Not sure whether I actually plan on keeping this as part of her story, because I don't know how long they would wait before icing her over this - but it felt right tonight (and maybe I needed something angsty), so I wrote it.
In the middle of the dinner hour when she thought no one could see or hear, a six year old redhead lay buried under the covers on her bunk, sobbing because her dream of coming out into space had failed her. Had failed to be as beautiful and perfect as she had always dreamed; had, in fact, met her only to reject her, though it had been her biggest and most dearly held dream since she was old enough to dream at all. She missed her family and her friend back home, had been shut up in a round box without sight of the stars or the Earth shining from the darkness, and was failing daily to adjust to zero gravity. She had heard stories about others being sent home for this - for the battle room was everything, and if she could not perform there, what good was she? She could never do combat in space if she could not fly across one short room without the nausea that accompanied every entry.
When she was finally able to get a grip on her sorrow, Emily wiped her eyes and rose, all the fear and sadness and anger a child could hold mixing with the stubborn refusal to back down that had been part of her ticket up here. She had skipped dinner, but perhaps it was just as well; forcing her breathing back into some form of normality, she headed for the battle room gate. She ignored the looks of the soldiers who had finished eating early or were heading out late, young pride forcing her to hold her head high and glaring outright at the few launchies along the way. Those who had already met her did not dare chance this mood, and for those who had not the glare and red circles about her eyes were warning enough. At the gate she had to wait a few moments before the wall opened and the room stood empty before her.
Emily slipped in carefully and clung to a handhold, swallowing down the sick that threatened to rise in her throat while the room flip-flopped around her suddenly directionless body. She had fought it just so every time her launch group had come in to practice, fought it the entire time and flown and fired along with everyone else, but she was already falling behind and knew it. It was hard to focus on aiming your flight and not getting sick from it at the same time, hard to force herself to grab and hold and push off again, roll, land, keep moving when her body wanted to freeze up and panic. This time, alone, she did not force herself into movement. Instead she moved carefully, hand over hand along the wall, into a corner of the room and sat ‘down’ on the floor with her shoulders pressed into the two meeting walls. It was enough to take her hands off the handholds, after making sure she was still enough not to drift, and wrap them around her legs instead while burying her head in her knees.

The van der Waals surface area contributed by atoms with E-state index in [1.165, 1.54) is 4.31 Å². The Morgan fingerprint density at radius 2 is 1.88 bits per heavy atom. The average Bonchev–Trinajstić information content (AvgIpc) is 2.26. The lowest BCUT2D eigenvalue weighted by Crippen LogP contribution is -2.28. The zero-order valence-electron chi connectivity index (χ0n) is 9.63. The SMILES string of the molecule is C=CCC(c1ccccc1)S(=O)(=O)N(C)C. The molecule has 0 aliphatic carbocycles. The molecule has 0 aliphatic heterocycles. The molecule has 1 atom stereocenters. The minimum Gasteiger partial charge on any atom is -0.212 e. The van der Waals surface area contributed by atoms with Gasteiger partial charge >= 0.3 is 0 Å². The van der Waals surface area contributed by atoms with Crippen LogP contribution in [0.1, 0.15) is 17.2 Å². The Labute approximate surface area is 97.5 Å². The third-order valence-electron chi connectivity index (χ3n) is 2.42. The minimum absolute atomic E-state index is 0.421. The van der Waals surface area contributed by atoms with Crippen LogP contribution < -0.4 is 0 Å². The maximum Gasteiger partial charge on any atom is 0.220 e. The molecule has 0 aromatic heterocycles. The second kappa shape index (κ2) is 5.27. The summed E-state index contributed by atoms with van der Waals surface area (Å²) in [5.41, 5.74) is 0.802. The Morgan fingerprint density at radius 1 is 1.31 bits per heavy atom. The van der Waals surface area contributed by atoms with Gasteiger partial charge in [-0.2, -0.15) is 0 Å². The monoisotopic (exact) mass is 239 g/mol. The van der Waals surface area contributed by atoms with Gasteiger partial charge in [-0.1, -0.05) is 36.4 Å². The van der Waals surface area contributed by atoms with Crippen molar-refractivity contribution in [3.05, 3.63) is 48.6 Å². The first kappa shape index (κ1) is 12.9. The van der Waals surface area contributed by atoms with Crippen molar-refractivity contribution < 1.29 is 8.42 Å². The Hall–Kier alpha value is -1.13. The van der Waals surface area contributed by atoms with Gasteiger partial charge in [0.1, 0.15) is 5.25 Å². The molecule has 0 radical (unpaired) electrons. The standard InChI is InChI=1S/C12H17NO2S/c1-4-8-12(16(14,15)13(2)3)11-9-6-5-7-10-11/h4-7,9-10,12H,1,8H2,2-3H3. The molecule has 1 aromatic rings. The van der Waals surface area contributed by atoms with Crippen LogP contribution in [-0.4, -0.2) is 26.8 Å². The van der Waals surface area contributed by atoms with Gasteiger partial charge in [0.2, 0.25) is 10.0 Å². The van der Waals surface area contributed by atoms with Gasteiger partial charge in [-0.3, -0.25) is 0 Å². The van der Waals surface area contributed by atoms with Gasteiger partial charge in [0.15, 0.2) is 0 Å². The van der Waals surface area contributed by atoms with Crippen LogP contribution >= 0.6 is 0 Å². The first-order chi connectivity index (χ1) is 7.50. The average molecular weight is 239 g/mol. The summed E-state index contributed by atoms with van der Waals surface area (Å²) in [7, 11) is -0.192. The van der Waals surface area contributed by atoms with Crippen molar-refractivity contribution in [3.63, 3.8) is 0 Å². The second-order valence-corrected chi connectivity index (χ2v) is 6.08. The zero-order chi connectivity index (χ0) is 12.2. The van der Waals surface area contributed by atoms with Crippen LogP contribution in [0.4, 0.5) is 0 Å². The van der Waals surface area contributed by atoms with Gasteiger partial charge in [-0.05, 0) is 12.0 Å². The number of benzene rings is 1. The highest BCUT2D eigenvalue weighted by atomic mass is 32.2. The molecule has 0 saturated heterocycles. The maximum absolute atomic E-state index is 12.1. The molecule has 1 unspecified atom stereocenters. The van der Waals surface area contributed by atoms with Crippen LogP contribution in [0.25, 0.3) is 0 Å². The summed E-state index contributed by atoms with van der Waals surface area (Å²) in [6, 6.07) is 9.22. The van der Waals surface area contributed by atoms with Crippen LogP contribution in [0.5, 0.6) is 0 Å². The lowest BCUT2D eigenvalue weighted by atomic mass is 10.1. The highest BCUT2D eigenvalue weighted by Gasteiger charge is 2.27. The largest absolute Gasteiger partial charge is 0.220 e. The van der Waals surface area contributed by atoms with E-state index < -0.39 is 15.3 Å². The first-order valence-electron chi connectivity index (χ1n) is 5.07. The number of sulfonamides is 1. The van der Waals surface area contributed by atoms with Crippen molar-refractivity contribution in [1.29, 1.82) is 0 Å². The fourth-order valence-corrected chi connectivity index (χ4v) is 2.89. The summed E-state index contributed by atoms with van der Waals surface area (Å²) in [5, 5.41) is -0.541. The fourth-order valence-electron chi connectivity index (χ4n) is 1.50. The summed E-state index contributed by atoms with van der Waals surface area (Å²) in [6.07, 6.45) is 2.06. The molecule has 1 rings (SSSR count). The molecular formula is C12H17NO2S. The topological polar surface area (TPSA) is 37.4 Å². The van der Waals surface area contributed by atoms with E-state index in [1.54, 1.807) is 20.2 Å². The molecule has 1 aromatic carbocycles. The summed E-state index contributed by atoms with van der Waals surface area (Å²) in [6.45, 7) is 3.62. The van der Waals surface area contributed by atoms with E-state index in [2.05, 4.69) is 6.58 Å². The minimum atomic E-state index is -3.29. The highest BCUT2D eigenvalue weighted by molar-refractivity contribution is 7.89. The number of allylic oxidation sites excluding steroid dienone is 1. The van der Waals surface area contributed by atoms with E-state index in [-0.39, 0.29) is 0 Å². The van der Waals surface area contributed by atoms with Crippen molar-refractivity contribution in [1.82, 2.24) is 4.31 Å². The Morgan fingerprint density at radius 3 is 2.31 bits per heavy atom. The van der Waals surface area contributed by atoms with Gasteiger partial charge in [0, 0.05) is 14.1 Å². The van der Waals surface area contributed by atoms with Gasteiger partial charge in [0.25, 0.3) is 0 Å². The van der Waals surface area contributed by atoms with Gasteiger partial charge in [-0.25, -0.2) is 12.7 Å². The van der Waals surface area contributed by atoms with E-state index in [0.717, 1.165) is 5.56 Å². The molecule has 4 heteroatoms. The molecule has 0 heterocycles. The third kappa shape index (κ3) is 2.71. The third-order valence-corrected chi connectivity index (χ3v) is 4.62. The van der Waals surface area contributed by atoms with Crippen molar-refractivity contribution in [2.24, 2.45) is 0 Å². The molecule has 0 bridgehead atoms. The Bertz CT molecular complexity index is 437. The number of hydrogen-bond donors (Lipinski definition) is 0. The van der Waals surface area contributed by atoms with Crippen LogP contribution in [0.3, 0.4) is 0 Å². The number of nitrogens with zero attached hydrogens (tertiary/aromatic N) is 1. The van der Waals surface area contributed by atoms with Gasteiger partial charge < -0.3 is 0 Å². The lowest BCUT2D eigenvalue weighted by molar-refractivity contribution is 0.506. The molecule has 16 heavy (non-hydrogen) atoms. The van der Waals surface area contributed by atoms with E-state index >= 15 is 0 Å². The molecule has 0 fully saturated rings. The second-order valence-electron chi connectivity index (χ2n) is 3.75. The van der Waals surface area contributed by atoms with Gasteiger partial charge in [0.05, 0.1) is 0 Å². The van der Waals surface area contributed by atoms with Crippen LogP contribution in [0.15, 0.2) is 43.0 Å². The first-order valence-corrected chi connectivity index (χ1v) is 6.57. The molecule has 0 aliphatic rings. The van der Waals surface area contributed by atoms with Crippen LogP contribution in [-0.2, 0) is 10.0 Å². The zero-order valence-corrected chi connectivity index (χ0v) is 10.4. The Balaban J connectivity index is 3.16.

Eventually the lack of movement did the trick. It provided the outward calm Emily needed to mentally talk her body into relaxing. Standing brought back the feeling of falling, and at first she just walked around the perimeter with her hands passing along the lowest handholds one by one. She did not bother counting how many times she went around. She would know when it came close to lights-out; other than that, she did not care. She forced herself to believe that ‘down’ still existed, and walking around and around, feet on the floor, made the illusion almost real. Finally, knowing that she would have to leave soon, Emily took her biggest chance. She looked up at the ceiling, raised her hands above her - like Superman! - and pushed off.
What happened next was more than Emily had hoped for after only one evening. Though a thrill went through her as she flew up, it contained little of the fear that she had known every other time. Until she actually hit the ceiling and grabbed hold, causing her body to flip and her newfound sense of direction to flee, Emily was flying. She had an easier time controlling her fear once up on the ceiling as well, though with her newfound orientation insisting that letting go would cause her to drop and hurt, she had a harder time pushing off sideways to go to the wall, then down back to the gate.
Still, walking back to her barracks that night, Emily knew she had made a breakthrough. The dream was still broken; she did not like weightlessness the way she had imagined she would, did not take to it like a bird to the sky. But she would come back often, and learn not to feel the fear. She would be able to work in weightlessness, to catch up with the other children, to do her job. And she would stay, despite the broken dream, and protect her world back home. Emily entered her barracks that night facing the curious eyes with an elated smile. ‘I am as good as you,’ she mentally whispered to each bunk she passed, or ‘I will be better than you,’ to those further into the barracks, until she reached her own bunk, unmade the tangled bundled mess from earlier, and fell asleep.